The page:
Stefan Zweig


Stefan Zweig (1881–1942), novelist, biographer, poet, and translator, was born in Vienna into a wealthy Austrian Jewish family. During the 1930s, he was one of the best-selling writers in Europe, and was among the most translated German-language writers before the Second World War. With the rise of Nazism, he moved from Salzburg to London (taking British citizenship), to New York, and finally to Brazil, where he committed suicide with his wife. New York Review Books has published Zweig’s novels The Post-Office Girl and Beware of Pity as well as the novella Chess Story.

Books
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    Confusion

    Confusion is one of [Zweig’s] finest and most exemplary works…a perfect reminder of, or introduction to, Zweig’s economy and subtlety as a writer.” —Robert Macfarlane, The Times Literary Supplement

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    Journey Into the Past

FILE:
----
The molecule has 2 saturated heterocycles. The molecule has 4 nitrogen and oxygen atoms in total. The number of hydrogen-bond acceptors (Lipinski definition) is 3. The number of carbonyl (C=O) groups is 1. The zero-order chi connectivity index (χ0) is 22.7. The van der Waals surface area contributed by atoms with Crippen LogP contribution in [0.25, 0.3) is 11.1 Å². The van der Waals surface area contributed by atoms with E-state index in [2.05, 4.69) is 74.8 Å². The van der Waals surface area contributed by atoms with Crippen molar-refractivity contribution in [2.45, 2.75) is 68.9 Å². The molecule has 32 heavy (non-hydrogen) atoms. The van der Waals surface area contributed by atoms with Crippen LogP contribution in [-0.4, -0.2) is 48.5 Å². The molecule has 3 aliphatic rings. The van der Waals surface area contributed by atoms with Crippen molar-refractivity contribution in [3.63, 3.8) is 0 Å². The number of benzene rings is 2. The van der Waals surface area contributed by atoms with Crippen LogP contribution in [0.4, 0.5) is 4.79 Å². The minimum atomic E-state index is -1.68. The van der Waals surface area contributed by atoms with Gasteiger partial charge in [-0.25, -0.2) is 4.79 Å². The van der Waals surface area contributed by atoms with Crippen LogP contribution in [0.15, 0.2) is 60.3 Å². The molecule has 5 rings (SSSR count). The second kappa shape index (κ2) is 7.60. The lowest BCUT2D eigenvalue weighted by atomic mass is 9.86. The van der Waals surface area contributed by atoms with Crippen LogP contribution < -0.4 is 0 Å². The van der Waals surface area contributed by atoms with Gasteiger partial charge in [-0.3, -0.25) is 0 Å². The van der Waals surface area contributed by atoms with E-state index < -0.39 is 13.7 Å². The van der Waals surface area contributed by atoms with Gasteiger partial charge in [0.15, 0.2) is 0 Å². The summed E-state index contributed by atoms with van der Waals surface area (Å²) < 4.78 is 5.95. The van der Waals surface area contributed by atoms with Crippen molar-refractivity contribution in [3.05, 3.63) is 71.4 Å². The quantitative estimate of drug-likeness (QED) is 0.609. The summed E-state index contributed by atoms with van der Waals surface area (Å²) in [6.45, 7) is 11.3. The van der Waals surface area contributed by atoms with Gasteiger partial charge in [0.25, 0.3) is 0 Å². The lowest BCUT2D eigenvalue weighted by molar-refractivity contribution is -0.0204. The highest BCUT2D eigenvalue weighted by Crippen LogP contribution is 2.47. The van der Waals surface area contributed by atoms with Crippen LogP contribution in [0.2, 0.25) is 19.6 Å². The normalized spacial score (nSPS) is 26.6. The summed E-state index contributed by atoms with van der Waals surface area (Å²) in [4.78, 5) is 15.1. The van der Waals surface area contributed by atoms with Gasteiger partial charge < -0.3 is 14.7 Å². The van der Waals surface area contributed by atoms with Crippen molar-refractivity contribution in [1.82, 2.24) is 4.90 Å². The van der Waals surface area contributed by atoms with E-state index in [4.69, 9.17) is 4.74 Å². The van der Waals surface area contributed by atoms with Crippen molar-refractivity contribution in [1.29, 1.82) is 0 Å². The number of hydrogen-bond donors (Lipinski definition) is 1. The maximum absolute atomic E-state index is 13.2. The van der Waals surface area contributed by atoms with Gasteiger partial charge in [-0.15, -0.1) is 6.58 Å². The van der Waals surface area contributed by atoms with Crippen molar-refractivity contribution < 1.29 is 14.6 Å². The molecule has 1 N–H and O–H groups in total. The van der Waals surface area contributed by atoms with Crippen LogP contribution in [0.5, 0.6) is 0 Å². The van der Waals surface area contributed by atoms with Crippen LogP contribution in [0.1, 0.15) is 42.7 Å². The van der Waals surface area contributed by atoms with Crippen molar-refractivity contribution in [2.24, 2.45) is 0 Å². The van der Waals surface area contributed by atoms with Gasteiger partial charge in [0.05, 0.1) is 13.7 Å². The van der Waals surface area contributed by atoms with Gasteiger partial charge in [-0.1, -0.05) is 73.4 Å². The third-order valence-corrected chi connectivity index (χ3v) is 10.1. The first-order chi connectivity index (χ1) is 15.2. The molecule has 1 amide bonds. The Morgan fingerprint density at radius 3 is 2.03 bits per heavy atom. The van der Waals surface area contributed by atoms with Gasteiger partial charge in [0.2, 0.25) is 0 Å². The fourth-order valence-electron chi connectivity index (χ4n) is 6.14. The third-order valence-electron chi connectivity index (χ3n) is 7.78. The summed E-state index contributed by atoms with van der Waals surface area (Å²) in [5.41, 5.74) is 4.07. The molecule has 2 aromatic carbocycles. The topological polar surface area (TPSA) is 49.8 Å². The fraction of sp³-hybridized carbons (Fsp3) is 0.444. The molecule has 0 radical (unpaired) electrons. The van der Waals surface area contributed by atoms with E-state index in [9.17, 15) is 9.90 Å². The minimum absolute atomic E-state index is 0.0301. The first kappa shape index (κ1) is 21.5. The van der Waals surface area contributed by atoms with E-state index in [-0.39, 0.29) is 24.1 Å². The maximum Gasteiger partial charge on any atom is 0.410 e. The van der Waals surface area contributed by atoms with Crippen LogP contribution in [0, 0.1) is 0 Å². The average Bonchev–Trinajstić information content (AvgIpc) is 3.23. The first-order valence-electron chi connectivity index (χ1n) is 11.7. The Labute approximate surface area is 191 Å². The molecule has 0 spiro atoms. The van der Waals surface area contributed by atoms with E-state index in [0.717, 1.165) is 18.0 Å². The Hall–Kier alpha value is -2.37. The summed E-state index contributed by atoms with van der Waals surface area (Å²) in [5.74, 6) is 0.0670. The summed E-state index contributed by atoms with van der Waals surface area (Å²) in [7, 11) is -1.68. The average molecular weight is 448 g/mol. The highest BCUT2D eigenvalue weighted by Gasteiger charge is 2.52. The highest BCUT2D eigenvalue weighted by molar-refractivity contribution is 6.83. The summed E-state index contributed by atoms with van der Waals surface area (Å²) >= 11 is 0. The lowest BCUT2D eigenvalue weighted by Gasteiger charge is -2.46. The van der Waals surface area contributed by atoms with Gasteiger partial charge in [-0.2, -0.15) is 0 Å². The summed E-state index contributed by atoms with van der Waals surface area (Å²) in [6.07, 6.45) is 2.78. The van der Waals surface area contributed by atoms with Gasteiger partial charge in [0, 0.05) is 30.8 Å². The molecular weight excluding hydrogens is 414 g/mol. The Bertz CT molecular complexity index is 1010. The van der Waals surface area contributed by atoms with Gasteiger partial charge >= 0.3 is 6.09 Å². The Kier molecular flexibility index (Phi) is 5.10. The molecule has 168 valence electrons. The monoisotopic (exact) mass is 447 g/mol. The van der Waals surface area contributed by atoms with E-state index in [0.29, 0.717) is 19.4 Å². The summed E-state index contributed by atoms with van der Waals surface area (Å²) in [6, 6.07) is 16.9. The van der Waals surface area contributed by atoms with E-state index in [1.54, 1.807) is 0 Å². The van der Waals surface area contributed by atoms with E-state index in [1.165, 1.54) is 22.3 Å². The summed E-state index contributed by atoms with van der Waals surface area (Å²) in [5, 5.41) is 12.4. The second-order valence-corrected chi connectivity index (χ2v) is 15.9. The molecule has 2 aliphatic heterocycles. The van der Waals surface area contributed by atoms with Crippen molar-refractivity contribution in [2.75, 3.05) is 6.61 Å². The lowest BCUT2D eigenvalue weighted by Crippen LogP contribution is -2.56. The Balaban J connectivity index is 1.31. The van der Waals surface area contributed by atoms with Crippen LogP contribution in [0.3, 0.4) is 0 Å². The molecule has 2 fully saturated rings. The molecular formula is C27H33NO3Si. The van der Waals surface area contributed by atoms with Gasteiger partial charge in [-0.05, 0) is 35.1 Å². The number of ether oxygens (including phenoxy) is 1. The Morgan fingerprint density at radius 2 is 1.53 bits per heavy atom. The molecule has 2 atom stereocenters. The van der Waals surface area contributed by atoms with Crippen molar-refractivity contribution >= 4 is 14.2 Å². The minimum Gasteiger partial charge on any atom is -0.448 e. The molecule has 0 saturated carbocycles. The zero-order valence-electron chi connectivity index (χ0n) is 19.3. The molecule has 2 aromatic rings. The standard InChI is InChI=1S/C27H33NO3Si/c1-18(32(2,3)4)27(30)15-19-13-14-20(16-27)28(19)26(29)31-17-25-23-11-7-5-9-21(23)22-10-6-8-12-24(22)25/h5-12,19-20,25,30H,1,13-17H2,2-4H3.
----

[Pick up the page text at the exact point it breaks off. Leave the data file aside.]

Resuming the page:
Ludwig, an Austrian, is in Mexico when WWI breaks out. Unable to return home, he sets aside an unhappy love affair with the wife of his employer and builds a new life abroad. Years later he returns to Europe to find his beloved a widow. “Journey Into the Past is vintage Stefan Zweig—lucid, tender, powerful and compelling.” —The Independent

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    The Post-Office Girl

    Zweig’s posthumously discovered novel, about the rise and fall of a provincial Austrian girl invited to the Swiss Alps by her wealthy American aunt, is available in English for the first time.

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    Beware of Pity

    The most widely read author writing in German prior to the rise of the Nazis, Zweig captures the torment of betrayal in a powerful study of affliction.

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    Chess Story

    A new English translation of the international psychological thriller Schachnovelle.